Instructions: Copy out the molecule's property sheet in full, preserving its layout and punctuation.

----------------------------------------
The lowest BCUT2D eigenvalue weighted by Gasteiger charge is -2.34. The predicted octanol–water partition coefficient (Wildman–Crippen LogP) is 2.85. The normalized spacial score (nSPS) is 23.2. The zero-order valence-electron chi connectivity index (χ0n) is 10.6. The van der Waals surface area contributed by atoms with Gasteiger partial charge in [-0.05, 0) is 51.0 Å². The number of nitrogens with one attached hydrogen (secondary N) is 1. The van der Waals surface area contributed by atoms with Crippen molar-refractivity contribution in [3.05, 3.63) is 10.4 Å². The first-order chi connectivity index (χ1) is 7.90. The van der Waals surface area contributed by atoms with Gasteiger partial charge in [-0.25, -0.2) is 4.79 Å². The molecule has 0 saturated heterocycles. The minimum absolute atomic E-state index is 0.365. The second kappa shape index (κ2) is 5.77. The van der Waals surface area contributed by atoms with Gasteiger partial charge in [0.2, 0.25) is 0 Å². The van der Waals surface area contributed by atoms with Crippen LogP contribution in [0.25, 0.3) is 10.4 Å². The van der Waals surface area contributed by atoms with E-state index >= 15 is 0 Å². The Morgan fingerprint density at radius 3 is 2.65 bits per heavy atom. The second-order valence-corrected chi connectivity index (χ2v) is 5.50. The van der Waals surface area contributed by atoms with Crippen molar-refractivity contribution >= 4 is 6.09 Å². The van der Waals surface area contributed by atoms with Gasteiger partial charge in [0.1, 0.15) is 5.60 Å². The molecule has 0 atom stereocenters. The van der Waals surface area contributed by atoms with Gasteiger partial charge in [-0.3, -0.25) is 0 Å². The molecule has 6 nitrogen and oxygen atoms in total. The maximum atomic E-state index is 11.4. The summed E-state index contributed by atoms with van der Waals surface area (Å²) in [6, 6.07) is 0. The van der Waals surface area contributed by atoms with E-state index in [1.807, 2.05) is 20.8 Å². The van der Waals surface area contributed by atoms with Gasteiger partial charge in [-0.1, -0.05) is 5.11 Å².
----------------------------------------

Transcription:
The lowest BCUT2D eigenvalue weighted by Gasteiger charge is -2.34. The predicted octanol–water partition coefficient (Wildman–Crippen LogP) is 2.85. The normalized spacial score (nSPS) is 23.2. The zero-order valence-electron chi connectivity index (χ0n) is 10.6. The van der Waals surface area contributed by atoms with Gasteiger partial charge in [-0.05, 0) is 51.0 Å². The number of nitrogens with one attached hydrogen (secondary N) is 1. The van der Waals surface area contributed by atoms with Crippen molar-refractivity contribution in [3.05, 3.63) is 10.4 Å². The first-order chi connectivity index (χ1) is 7.90. The van der Waals surface area contributed by atoms with Gasteiger partial charge in [-0.25, -0.2) is 4.79 Å². The molecule has 0 saturated heterocycles. The minimum absolute atomic E-state index is 0.365. The second kappa shape index (κ2) is 5.77. The van der Waals surface area contributed by atoms with Gasteiger partial charge in [0.2, 0.25) is 0 Å². The van der Waals surface area contributed by atoms with Crippen LogP contribution in [0.25, 0.3) is 10.4 Å². The van der Waals surface area contributed by atoms with E-state index >= 15 is 0 Å². The Morgan fingerprint density at radius 3 is 2.65 bits per heavy atom. The second-order valence-corrected chi connectivity index (χ2v) is 5.50. The van der Waals surface area contributed by atoms with Crippen molar-refractivity contribution >= 4 is 6.09 Å². The van der Waals surface area contributed by atoms with Gasteiger partial charge in [0.1, 0.15) is 5.60 Å². The molecule has 0 atom stereocenters. The van der Waals surface area contributed by atoms with Gasteiger partial charge in [-0.3, -0.25) is 0 Å². The molecule has 6 nitrogen and oxygen atoms in total. The maximum atomic E-state index is 11.4. The summed E-state index contributed by atoms with van der Waals surface area (Å²) in [6, 6.07) is 0. The van der Waals surface area contributed by atoms with E-state index in [1.807, 2.05) is 20.8 Å². The van der Waals surface area contributed by atoms with Gasteiger partial charge in [-0.1, -0.05) is 5.11 Å².